“[We’re] looking at an equal place at the table for nurses in patient care,” Groah says. “That’s great for associations like ours because we have an opportunity to lead the association in a different direction and move it forward.”
Groah sees AORN as “the guidepost for regulatory agencies and facilities” on the subject of patient care. As such, she says, the organization is called upon to refine best practices in the field, to develop training standards for the next generation of nurses, and to establish itself as a mirror for the various ways in which they will be employed at present and in the future.
“There are so many different ways that nurses are being used now,” Groah says. “Some of the insurance companies are using nurses as their quality checks when somebody files a request for payment. They’re safety officers. They’re educators in academia in schools of nursing and hospitals, in grade school nursing. There’s a plethora of opportunities.”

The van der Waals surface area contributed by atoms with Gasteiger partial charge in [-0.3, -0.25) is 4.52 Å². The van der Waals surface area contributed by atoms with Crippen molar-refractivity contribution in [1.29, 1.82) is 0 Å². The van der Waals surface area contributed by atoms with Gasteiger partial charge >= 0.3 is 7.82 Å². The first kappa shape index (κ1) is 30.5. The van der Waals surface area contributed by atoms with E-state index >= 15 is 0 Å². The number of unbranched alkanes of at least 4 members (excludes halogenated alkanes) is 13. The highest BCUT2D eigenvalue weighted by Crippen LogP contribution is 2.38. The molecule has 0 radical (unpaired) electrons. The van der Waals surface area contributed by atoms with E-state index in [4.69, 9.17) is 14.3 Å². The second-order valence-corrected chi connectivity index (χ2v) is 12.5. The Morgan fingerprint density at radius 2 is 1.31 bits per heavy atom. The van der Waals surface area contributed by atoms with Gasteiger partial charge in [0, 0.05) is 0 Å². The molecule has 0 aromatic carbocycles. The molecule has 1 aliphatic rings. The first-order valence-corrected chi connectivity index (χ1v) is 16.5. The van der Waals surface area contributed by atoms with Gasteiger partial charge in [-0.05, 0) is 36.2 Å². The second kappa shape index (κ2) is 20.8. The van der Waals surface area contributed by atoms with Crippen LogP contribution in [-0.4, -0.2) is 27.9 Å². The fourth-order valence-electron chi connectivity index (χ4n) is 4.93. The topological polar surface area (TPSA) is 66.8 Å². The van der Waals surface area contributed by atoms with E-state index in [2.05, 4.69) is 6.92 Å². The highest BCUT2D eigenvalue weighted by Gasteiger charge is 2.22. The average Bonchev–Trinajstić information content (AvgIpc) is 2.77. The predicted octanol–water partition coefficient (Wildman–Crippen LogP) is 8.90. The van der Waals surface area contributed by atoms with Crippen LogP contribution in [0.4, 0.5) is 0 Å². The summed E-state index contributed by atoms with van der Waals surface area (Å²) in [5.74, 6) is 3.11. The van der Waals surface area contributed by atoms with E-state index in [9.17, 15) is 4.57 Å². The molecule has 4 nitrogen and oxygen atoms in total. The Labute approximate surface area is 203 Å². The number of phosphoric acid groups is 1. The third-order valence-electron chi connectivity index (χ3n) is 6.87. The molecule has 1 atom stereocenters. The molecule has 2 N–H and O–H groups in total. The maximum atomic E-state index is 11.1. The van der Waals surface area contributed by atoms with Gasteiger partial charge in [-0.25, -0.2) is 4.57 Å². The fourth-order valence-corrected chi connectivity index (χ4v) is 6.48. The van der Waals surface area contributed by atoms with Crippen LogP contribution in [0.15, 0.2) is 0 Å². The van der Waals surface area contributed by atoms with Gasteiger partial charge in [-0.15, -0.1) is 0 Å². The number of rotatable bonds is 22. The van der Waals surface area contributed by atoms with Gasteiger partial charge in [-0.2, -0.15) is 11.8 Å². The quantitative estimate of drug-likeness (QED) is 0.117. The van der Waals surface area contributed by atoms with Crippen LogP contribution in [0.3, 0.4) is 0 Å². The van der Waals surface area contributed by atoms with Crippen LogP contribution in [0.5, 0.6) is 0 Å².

Today’s nurses are going to school at a younger age, Groah says, so that they can establish a foundation for their skills as they raise families. In the future, she says, many choose to work part-time and can set their own hours for a “work-life blend” that many other professions do not necessarily offer.
And that’s not a lifestyle choice limited to women, either, she says.
“We are increasing the percentages of men in small percentages,” Groah says, “but it is increasing. Many are in second careers. They bring a different perspective to the table if they’re in a leadership position or on a staff, and we need that diversity.”
Leadership diversity is important, Groah says, because leadership in general is important for nursing professionals. The role of a nurse leader is “absolutely essential” in setting the tone for a facility, she says. Institutions should be looking for “someone who is knowledgeable